Reconstructing Roma history from genome-wide data

PLoS One. 2013;8(3):e58633. doi: 10.1371/journal.pone.0058633. Epub 2013 Mar 13.

Abstract

The Roma people, living throughout Europe and West Asia, are a diverse population linked by the Romani language and culture. Previous linguistic and genetic studies have suggested that the Roma migrated into Europe from South Asia about 1,000-1,500 years ago. Genetic inferences about Roma history have mostly focused on the Y chromosome and mitochondrial DNA. To explore what additional information can be learned from genome-wide data, we analyzed data from six Roma groups that we genotyped at hundreds of thousands of single nucleotide polymorphisms (SNPs). We estimate that the Roma harbor about 80% West Eurasian ancestry-derived from a combination of European and South Asian sources-and that the date of admixture of South Asian and European ancestry was about 850 years before present. We provide evidence for Eastern Europe being a major source of European ancestry, and North-west India being a major source of the South Asian ancestry in the Roma. By computing allele sharing as a measure of linkage disequilibrium, we estimate that the migration of Roma out of the Indian subcontinent was accompanied by a severe founder event, which appears to have been followed by a major demographic expansion after the arrival in Europe.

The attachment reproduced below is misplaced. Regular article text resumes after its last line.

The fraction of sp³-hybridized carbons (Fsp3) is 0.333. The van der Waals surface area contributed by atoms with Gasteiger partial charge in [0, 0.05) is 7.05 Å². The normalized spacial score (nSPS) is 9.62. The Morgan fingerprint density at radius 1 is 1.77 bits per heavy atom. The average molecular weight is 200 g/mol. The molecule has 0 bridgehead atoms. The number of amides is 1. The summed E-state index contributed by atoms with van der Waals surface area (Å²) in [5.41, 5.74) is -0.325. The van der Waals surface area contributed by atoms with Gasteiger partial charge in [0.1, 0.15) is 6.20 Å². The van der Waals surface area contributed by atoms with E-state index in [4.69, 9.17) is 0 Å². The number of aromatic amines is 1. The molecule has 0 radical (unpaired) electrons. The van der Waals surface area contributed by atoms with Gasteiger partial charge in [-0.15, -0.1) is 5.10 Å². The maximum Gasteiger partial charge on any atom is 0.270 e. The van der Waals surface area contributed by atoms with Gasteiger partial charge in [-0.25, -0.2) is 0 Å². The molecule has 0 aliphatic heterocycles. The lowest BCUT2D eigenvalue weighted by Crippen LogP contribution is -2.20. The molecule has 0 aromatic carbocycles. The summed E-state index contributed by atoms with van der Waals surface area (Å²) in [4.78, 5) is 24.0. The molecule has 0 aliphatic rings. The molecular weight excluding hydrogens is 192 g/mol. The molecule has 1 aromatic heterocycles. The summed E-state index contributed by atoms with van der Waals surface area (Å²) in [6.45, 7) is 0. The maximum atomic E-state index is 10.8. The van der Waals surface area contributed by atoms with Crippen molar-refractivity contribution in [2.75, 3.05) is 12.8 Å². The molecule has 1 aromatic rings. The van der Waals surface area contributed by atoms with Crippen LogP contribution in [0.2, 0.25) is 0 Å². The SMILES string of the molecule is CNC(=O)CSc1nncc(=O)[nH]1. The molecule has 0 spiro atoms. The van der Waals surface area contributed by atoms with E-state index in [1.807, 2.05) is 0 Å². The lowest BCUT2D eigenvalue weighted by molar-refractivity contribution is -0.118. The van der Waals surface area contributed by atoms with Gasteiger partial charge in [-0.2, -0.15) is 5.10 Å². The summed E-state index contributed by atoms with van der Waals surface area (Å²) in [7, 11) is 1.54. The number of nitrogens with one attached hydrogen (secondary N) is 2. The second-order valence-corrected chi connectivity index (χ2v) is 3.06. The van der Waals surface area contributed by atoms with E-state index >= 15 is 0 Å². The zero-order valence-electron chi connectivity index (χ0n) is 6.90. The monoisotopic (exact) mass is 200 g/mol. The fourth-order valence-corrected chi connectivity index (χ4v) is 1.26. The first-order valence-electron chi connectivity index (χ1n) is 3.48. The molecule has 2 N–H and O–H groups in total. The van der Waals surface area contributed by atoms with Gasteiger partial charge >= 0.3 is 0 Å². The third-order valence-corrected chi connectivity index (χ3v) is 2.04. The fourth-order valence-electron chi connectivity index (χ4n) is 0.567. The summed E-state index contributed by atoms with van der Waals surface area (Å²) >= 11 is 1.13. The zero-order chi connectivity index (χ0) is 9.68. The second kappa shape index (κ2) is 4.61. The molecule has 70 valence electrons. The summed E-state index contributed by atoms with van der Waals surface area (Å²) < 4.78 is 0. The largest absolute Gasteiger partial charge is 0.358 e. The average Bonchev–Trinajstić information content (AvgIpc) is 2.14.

Publication types

  • Historical Article
  • Research Support, N.I.H., Extramural
  • Research Support, Non-U.S. Gov't
  • Research Support, U.S. Gov't, Non-P.H.S.

MeSH terms

  • Asia / ethnology
  • Ethnic Groups / genetics*
  • Ethnic Groups / history*
  • Europe / ethnology
  • Founder Effect
  • Gene Flow / genetics
  • Genome, Human*
  • History, Medieval
  • Humans
  • Oligonucleotide Array Sequence Analysis
  • Polymorphism, Single Nucleotide / genetics